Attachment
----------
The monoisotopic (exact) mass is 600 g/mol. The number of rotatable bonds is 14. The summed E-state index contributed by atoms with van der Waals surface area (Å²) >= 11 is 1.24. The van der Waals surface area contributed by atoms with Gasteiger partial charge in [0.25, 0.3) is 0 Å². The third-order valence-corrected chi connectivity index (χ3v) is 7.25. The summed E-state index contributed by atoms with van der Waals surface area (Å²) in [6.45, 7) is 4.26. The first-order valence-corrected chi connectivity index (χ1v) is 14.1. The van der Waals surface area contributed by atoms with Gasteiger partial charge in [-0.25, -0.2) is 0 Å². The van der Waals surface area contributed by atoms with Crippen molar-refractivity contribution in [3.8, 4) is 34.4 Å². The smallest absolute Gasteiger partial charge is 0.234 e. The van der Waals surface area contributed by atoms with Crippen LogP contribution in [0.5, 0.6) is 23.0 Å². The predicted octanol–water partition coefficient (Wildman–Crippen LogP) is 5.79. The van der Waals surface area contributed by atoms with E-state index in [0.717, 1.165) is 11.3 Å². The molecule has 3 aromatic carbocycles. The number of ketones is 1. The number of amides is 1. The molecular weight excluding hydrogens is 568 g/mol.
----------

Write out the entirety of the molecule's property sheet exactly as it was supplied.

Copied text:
The monoisotopic (exact) mass is 600 g/mol. The number of rotatable bonds is 14. The summed E-state index contributed by atoms with van der Waals surface area (Å²) >= 11 is 1.24. The van der Waals surface area contributed by atoms with Gasteiger partial charge in [0.25, 0.3) is 0 Å². The third-order valence-corrected chi connectivity index (χ3v) is 7.25. The summed E-state index contributed by atoms with van der Waals surface area (Å²) in [6.45, 7) is 4.26. The first-order valence-corrected chi connectivity index (χ1v) is 14.1. The van der Waals surface area contributed by atoms with Gasteiger partial charge in [-0.25, -0.2) is 0 Å². The van der Waals surface area contributed by atoms with Crippen molar-refractivity contribution in [3.8, 4) is 34.4 Å². The smallest absolute Gasteiger partial charge is 0.234 e. The van der Waals surface area contributed by atoms with Crippen LogP contribution in [0.5, 0.6) is 23.0 Å². The predicted octanol–water partition coefficient (Wildman–Crippen LogP) is 5.79. The van der Waals surface area contributed by atoms with E-state index in [0.717, 1.165) is 11.3 Å². The molecule has 3 aromatic carbocycles. The number of ketones is 1. The number of amides is 1. The molecular weight excluding hydrogens is 568 g/mol.